Déjà Review: this review was first published in May 2006 and the recording is still available.
Johann Sebastian Bach (1685-1750)
Sacred Cantatas for Alto
Vergnügte Ruh, beliebte Seelenlust, BWV 170
Widerstehe doch der Sünde, BWV 54
Gott soll allein mein Herze haben, BWV 169
Bekennen will ich seinen Namen, BWV 200
Schlage doch gewünschte Stunde, BWV 53
Marianne Beate Kielland (alto)
Cologne Bach Choir
Cologne Chamber Orchestra/Helmut Müller-Bruhl
rec. 2004, Deutschland Radio, Sendesaal des Funkhauses Köln, Germany
Naxos 8.557621 
A wonderful recording in all respects! Although a modern instrument band, the Cologne Chamber Orchestra performs expertly in an historically informed manner. Actually, the only feature missing from what we would expect from a period instrument band is the pungency of baroque stringed instruments. Crisp attacks, minimal vibrato, buoyant rhythms, glowing warmth and beauty of form and tone inform these performances at every turn and very much remind me of the interpretations of Masaaki Suzuki in his exceptional on-going cycle of the Bach cantatas.
Of course, the quality of the solo alto is crucial in these sacred works, and I am happy to report that Marianne Beate Kielland passes the test with flying colors. She has a dark-hued, husky, and tonally attractive voice that is highly expressive, determined, and decorated in sensuality. Best of all, Kielland excels in conveying the rhetorical nature of the recitatives. Her voice does not have the tonal purity of alto Yoshikazu Mera for the Suzuki cycle, but her range and depth of expression are much greater than Mera’s. Kielland is a young Norwegian vocalist who has risen quickly in reputation since graduating in the spring of 2000 from the Norwegian State Academy of Music. She now tours Europe regularly with leading orchestras and chamber groups, while her recorded discography also includes Bach’s St. Matthew Passion and his Mass in B minor. Kielland should have a fantastic career ahead, and I am eager to hear more from her.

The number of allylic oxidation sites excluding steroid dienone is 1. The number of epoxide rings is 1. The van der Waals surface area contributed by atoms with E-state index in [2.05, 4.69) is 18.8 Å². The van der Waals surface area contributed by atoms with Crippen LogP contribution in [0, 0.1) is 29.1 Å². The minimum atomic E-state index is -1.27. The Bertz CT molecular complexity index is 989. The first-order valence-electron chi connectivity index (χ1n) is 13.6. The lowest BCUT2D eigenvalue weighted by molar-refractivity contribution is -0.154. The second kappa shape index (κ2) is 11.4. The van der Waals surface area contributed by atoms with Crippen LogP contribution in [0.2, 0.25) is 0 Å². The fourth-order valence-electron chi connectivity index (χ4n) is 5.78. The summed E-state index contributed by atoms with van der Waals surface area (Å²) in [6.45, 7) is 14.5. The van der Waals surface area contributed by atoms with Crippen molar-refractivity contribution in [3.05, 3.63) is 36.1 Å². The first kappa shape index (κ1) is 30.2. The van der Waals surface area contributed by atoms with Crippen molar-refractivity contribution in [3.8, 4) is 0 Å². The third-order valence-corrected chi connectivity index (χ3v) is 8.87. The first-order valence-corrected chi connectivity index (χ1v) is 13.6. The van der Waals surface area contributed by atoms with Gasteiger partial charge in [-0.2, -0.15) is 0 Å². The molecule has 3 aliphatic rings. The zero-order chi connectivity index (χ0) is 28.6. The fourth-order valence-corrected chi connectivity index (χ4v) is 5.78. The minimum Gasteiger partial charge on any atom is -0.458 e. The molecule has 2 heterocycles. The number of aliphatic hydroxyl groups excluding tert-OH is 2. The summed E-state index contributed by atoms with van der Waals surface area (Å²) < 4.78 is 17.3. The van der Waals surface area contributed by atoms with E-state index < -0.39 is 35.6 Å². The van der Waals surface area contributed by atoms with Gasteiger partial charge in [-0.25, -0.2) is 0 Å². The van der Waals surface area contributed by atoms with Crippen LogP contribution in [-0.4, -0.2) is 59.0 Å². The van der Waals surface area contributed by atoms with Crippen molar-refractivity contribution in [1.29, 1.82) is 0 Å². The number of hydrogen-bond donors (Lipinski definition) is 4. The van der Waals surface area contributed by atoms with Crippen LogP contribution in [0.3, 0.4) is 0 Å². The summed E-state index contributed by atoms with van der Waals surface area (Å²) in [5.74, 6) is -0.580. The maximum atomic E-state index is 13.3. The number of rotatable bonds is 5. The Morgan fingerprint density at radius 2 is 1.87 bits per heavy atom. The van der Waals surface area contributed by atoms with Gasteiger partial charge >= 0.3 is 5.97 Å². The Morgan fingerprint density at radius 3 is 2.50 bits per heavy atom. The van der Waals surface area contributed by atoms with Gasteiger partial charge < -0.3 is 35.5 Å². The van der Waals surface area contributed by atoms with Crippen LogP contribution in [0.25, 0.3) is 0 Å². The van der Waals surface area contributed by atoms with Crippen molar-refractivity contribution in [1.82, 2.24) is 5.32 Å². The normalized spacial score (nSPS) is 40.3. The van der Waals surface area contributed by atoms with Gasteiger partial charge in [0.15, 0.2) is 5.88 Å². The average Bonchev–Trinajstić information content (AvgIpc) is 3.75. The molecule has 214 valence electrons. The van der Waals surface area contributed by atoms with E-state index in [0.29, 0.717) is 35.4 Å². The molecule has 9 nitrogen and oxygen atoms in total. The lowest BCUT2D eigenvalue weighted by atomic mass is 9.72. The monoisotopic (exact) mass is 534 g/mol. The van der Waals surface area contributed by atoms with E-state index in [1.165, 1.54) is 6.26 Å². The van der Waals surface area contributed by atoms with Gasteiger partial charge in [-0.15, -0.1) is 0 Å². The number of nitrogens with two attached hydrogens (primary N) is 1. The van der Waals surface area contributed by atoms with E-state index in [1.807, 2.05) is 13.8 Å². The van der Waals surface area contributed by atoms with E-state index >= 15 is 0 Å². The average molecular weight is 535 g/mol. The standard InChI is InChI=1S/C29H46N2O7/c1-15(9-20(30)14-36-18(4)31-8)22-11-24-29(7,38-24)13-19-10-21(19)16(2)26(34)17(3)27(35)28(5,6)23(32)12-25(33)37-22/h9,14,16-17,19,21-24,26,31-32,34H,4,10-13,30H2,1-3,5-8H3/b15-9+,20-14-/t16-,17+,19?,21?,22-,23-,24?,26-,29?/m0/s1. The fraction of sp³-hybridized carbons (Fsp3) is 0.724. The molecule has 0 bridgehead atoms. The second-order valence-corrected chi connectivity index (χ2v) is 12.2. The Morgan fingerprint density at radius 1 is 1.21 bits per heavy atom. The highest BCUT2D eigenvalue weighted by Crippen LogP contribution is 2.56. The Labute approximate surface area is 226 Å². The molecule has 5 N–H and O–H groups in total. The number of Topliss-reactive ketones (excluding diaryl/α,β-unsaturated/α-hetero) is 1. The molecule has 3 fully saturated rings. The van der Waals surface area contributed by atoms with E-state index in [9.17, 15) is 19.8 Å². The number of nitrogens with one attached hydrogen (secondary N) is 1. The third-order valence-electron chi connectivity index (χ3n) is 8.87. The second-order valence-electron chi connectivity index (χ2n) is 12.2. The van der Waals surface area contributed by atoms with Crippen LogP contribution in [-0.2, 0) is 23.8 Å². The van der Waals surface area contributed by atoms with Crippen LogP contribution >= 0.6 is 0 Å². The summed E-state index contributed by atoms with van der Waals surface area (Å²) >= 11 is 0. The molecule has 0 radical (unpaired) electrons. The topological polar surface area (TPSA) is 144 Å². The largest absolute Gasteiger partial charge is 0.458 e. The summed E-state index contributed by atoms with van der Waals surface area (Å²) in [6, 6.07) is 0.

BWV 170 – Bach composed this cantata for the Sixth Sunday after Trinity, 1726. The text, written by Georg Christian Lehms, contrasts the contentment of Heaven with the miserable nature of life on Earth. Although a mature work, this was the first cantata where Bach used the organ as an obbligato instrument having an independent role.
The opening aria is a spiritually uplifting piece in D major replete with gentle rocking from the lower voices that gracefully supports the beautiful legato melody from the first violins and oboe d’amore. The Cologne performance conveys a fine comfort/security and complete emotional satisfaction that are enhanced by Kielland’s confident singing. The mood then becomes nasty in the recitative where Kielland gives us a laundry list of the vile aspects of the human condition. I love her lecturing tone; Kielland’s voice has a personality that knows what it wants, works hard to achieve goals, and expects others to do the same.
The middle aria is in F sharp minor, considered the Baroque key of distress. Here, the 2-manual organ takes two primary melodic lines, greatly enhancing the haunting and disorienting nature of the music. Organist Wiebke Weidanz performs splendidly, and Kielland makes me shiver when she sings “I tremble, yea, and feel a thousand torments”. The following recitative accompagnato restores an environment of optimism, introducing the final aria in D major that affirms the victorious journey to heaven.